Warning Signs of Heat-Related Health Problems

As the temperature rises, it's important to remember to keep your cool.

With the summer season approaching and the forecast of dangerous hot and humid weather this week, Garden City Police Commissioner Ernest Cipullo would like to advise all residents to take necessary precautions to avoid heat-related illnesses and conditions.

With that in mind, Commissioner Cipullo offers the following summer heat safety advisory issued by the Nassau County Security/Police Informational Network of which the Garden City Police Department is a participating member:

Summer Heat Safety

Summer is almost here and along with it comes hot and humid conditions. Rising temperatures and upcoming heat waves can create a dangerous environment for residents and visitors. In an effort to help prevent heat related medical conditions, we have put together some tips to keep residents aware of the signs and symptoms of heat related medical conditions such as dehydration, heatstroke and heat exhaustion. In addition, we have also listed some tips on how to prevent heat stroke and dehydration and how to treat heat stroke and heat exhaustion. Residents are advised to dial 911 at the first sign of a medical emergency. In addition, residents should also check on their family, friends and neighbors, especially if they are senior citizens.

Signs & Symptoms:

Heat Exhaustion

  • Severe thirst
  • Fatigue
  • Muscle cramps
  • Aches
  • Muscle weakness
  • Nausea and/or vomiting
  • Fast, shallow breathing
  • Irritability
  • Headache
  • Increased sweating
  • Cool, clammy skin
  • Elevation of body temperature to 105 degrees Fahrenheit or higher

Heat Stroke

  • Severe throbbing headache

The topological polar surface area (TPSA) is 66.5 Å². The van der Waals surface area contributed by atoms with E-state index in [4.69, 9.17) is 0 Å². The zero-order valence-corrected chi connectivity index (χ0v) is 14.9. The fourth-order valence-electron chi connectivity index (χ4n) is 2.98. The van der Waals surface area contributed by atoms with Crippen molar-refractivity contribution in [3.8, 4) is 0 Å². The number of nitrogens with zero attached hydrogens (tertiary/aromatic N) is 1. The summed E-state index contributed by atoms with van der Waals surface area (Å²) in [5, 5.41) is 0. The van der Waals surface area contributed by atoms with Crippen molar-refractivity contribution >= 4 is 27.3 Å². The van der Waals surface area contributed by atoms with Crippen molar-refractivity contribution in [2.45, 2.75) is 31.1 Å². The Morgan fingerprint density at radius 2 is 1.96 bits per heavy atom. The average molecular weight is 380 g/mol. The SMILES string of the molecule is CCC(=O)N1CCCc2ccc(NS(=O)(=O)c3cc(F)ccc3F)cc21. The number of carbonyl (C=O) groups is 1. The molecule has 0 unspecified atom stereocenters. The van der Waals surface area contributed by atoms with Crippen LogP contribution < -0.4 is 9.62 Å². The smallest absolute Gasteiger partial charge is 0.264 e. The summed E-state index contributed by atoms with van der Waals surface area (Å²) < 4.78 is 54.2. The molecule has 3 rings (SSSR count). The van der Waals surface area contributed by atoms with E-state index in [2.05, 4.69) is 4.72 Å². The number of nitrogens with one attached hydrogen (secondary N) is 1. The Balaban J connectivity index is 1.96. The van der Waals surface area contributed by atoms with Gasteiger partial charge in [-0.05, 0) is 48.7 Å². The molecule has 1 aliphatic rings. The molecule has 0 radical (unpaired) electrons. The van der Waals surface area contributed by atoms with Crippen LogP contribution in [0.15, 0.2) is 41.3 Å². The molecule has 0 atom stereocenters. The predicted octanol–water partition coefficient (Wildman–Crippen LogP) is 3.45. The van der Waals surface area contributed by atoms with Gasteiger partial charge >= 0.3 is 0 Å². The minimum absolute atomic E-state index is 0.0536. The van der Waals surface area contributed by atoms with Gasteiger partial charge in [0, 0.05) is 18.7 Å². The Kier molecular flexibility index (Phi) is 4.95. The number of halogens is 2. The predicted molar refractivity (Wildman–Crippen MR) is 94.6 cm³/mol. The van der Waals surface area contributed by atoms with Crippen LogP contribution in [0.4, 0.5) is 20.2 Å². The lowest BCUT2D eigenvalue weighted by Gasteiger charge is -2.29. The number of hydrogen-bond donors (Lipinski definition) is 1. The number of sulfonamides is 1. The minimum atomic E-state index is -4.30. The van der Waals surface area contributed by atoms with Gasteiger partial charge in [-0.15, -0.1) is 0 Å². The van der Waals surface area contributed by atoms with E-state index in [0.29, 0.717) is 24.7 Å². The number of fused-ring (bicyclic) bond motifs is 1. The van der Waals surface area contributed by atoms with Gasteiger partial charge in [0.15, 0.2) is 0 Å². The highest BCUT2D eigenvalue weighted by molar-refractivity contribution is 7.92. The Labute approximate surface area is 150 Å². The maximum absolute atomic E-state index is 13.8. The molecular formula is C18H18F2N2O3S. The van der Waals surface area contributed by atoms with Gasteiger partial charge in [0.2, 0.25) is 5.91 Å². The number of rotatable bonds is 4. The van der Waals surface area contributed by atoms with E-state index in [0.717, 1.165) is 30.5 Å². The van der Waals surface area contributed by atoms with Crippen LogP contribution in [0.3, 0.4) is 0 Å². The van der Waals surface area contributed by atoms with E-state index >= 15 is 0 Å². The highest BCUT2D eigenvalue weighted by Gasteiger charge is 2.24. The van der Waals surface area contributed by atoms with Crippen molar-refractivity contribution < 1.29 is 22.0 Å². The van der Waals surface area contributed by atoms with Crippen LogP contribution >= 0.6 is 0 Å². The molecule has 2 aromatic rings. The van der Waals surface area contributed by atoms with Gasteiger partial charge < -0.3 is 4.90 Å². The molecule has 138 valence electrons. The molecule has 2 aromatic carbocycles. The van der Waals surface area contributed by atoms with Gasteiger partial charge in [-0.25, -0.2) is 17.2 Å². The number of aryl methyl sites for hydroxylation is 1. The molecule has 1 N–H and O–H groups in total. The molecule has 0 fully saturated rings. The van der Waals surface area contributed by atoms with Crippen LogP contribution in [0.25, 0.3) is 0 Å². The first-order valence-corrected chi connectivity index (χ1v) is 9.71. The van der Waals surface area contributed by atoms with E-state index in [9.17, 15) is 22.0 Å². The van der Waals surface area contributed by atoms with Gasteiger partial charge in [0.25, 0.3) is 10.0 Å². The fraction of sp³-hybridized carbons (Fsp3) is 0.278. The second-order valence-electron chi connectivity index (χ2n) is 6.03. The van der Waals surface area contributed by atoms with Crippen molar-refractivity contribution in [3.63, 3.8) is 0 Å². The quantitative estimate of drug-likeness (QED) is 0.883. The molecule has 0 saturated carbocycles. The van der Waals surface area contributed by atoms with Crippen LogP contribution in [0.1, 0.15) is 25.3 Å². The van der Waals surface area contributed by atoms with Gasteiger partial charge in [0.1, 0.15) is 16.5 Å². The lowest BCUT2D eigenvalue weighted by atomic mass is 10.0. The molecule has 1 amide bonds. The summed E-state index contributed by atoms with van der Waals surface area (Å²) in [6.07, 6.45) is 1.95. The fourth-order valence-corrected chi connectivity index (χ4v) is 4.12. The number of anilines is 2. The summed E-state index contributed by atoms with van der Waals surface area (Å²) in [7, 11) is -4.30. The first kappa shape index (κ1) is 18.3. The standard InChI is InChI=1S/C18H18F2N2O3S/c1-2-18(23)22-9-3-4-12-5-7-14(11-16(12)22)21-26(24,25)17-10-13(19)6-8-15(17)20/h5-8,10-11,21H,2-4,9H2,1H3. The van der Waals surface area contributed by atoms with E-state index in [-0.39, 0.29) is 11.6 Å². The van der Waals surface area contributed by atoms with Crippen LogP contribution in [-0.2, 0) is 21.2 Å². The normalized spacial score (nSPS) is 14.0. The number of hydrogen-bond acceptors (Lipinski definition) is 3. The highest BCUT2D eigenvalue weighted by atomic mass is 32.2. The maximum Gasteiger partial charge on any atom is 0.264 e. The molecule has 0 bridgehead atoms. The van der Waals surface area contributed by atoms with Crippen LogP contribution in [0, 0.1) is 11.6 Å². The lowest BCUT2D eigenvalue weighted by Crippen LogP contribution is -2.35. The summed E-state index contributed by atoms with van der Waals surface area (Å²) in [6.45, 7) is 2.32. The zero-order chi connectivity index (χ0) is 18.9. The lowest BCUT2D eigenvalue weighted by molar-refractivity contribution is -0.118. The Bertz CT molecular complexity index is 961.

• Dizziness
  • Disorientation, agitation or confusion
  • Sluggishness or fatigue
  • Seizure
  • Hot, dry skin that is flushed but not sweaty
  • A high body temperature
  • Loss of consciousness
  • Rapid heart beat
  • Hallucinations


  • Thirst
  • Less-frequent urination
  • Dry skin
  • Fatigue
  • Light-headedness
  • Dizziness
  • Confusion
  • Dry mouth and mucous membranes
  • Increased heart rate and breathing In children, additional symptoms may include dry mouth and tongue; no tears when crying; no wet diapers for more than three hours; sunken abdomen, eyes or cheeks; high fever; listlessness; irritability; skin that does not flatten when pinched and released.

How Heatstroke Can Be Prevented

  • Drink plenty of fluids during outdoor activities; water and sports drinks are preferred; tea, coffee, soda and alcohol should be avoided
  • Wear lightweight, tightly woven, loose-fitting clothing in light colors
  • Schedule vigorous activity and sports for cooler times of the day
  • Protect yourself from the sun by wearing a hat, sunglasses and using an umbrella
  • Increase time spent outdoors gradually get your body used to the heat
  • During outdoor activities, take frequent drink breaks and mist yourself with a spray bottle to avoid becoming overheated
  • Try to spend as much time indoors as possible on very hot humid days

How Dehydration Can Be Prevented

  • Drink plenty of fluids, especially when working or playing in the sun
  • Make sure you are taking in more fluid than you are losing
  • Drink appropriate sports drinks to help maintain electrolyte balance
  • Infants and children should be given an electrolyte drink

How to Treat Heatstroke and Heat Exhaustion

  • Bring the person indoors, or into the shade immediately
  • Remove their clothing, and gently apply cool water to the skin followed by fanning to stimulate sweating
  • Apply ice packs to the groin and armpits
  • Have the person lie down in a cool area with their feet slightly elevated

Heat can also have a dangerous affect on pets. Keep them indoors or in the shade during peak hours. Ensure that they have plenty of water. Never leave an animal in a locked car, even for a few minutes.

Police Commissioner Cipullo wishes everyone a healthy, happy and safe summer season.


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